Dr. Katz also noted that, “In the case of food, much depends on whether we make decisions while we still have options, or have decisions imposed on us because our options have run out. 2050 will look one way if we choose to update our culture, and quite another if we wait for demographic, economic, health and ecological calamities to make our choices for us.”

What will the state of our food system look like in 2050? Dr. Katz reflected that if our culture deemed that our health mattered as much as our wealth, you would see investments in our health increase.

Dr. Katz believes that we have to find ways to get our culture to think of health as a form of wealth, and not address health issues after they have manifested themselves, rather address them beforehand. He promotes prevention as a solution to health problems down the road, and in his vision of 2050 we are all much better off than we are now, as long as our culture collectively decides, and acts on creating a better food future for all.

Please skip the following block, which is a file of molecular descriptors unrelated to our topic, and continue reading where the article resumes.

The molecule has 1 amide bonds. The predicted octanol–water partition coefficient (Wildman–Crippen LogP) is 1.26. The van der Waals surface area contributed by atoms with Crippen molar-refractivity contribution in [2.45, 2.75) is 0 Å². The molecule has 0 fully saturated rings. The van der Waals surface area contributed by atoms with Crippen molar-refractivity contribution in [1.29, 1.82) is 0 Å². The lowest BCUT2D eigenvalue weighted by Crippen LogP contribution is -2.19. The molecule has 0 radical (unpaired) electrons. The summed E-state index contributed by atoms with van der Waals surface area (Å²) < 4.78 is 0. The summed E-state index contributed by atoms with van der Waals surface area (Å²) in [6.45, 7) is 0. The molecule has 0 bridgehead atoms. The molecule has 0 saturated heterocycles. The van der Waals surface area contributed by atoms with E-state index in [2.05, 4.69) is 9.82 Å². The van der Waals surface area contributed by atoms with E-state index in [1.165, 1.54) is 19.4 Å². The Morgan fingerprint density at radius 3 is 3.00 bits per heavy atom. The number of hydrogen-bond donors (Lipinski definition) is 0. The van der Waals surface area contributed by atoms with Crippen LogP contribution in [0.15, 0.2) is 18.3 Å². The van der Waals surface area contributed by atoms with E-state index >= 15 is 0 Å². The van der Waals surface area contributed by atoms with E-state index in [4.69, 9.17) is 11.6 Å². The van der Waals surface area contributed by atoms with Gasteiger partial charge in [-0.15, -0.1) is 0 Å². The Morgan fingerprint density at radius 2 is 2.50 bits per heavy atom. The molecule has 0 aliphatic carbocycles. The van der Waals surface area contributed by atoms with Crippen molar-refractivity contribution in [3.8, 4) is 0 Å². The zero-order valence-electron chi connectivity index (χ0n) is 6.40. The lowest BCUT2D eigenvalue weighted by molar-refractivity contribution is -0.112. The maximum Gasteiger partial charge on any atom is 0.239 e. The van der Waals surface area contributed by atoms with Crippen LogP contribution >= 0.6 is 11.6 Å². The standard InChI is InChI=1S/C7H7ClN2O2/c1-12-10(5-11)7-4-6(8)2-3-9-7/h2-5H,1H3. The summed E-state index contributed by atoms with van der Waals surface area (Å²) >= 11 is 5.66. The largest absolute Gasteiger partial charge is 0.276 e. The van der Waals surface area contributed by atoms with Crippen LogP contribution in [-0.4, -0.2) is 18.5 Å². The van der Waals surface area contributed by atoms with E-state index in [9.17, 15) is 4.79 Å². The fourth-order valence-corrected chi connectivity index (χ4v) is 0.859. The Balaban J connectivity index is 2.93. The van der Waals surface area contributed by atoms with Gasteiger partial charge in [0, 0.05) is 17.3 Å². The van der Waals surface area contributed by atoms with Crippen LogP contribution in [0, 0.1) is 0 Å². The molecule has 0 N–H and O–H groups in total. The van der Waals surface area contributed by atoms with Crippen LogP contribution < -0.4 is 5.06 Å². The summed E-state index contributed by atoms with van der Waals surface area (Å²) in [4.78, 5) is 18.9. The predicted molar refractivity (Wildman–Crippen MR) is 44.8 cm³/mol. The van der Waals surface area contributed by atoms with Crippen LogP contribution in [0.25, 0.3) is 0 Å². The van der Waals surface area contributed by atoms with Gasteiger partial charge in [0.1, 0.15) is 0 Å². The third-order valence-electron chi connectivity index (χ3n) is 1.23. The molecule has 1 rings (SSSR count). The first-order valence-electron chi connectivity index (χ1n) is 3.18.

Photo courtesy of trendhunter.com and usda.gov

Wal-Mart’s new “great for you” seal. What does it mean?

24 Feb

Walmart-Great-For-You-logoWal-Mart is debuting its new green and white seal placed on foods that are “great for you.”  Wal-Mart has placed these seals on packaged fruit and vegetables, along with their in-house products that contain “lower levels of fat, sugar and artificial additives.”  Their motivation behind implementing this new seal is to help consumers easily see healthier choices that are available to them.

Why is Wal-Mart taking on this initiative?  A direct result of First Lady Michelle Obama’s Let’s Move Campaign.  This past January, the First Lady met with Wal-Mart executives to help launch their “Nutrition Charter” which seeks to help families access affordable and healthy foods.  The Nutrition Charter is based on the following three pillars:

  • Reformulate products to improve nutrition by 2015.
  • Make healthy food more affordable.
  • Empower consumers to make informed choices by implementing a healthy seal.